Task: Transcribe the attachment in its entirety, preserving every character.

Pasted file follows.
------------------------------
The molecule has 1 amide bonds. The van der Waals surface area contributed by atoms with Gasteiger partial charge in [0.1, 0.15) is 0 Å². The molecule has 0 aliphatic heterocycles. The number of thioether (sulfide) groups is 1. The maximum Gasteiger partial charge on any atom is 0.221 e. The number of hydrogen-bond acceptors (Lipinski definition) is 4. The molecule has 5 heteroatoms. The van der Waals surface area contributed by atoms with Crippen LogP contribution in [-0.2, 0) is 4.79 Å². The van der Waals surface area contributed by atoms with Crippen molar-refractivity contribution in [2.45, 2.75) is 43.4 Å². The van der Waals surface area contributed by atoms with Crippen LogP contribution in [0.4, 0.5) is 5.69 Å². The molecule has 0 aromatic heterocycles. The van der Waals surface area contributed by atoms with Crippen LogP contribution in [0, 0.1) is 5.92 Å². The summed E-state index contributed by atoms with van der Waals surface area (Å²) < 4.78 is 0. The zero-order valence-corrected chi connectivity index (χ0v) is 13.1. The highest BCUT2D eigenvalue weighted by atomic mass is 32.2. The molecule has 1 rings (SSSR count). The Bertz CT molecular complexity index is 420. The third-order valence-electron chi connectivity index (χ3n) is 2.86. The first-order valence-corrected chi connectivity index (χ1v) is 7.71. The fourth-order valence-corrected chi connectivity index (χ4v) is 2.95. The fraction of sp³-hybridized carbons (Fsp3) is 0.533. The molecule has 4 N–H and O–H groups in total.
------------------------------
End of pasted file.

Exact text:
The molecule has 1 amide bonds. The van der Waals surface area contributed by atoms with Gasteiger partial charge in [0.1, 0.15) is 0 Å². The molecule has 0 aliphatic heterocycles. The number of thioether (sulfide) groups is 1. The maximum Gasteiger partial charge on any atom is 0.221 e. The number of hydrogen-bond acceptors (Lipinski definition) is 4. The molecule has 5 heteroatoms. The van der Waals surface area contributed by atoms with Crippen LogP contribution in [-0.2, 0) is 4.79 Å². The van der Waals surface area contributed by atoms with Crippen molar-refractivity contribution in [2.45, 2.75) is 43.4 Å². The van der Waals surface area contributed by atoms with Crippen LogP contribution in [0.4, 0.5) is 5.69 Å². The molecule has 0 aromatic heterocycles. The van der Waals surface area contributed by atoms with Crippen LogP contribution in [0, 0.1) is 5.92 Å². The summed E-state index contributed by atoms with van der Waals surface area (Å²) < 4.78 is 0. The zero-order valence-corrected chi connectivity index (χ0v) is 13.1. The highest BCUT2D eigenvalue weighted by atomic mass is 32.2. The molecule has 1 rings (SSSR count). The Bertz CT molecular complexity index is 420. The third-order valence-electron chi connectivity index (χ3n) is 2.86. The first-order valence-corrected chi connectivity index (χ1v) is 7.71. The fourth-order valence-corrected chi connectivity index (χ4v) is 2.95. The fraction of sp³-hybridized carbons (Fsp3) is 0.533. The molecule has 4 N–H and O–H groups in total.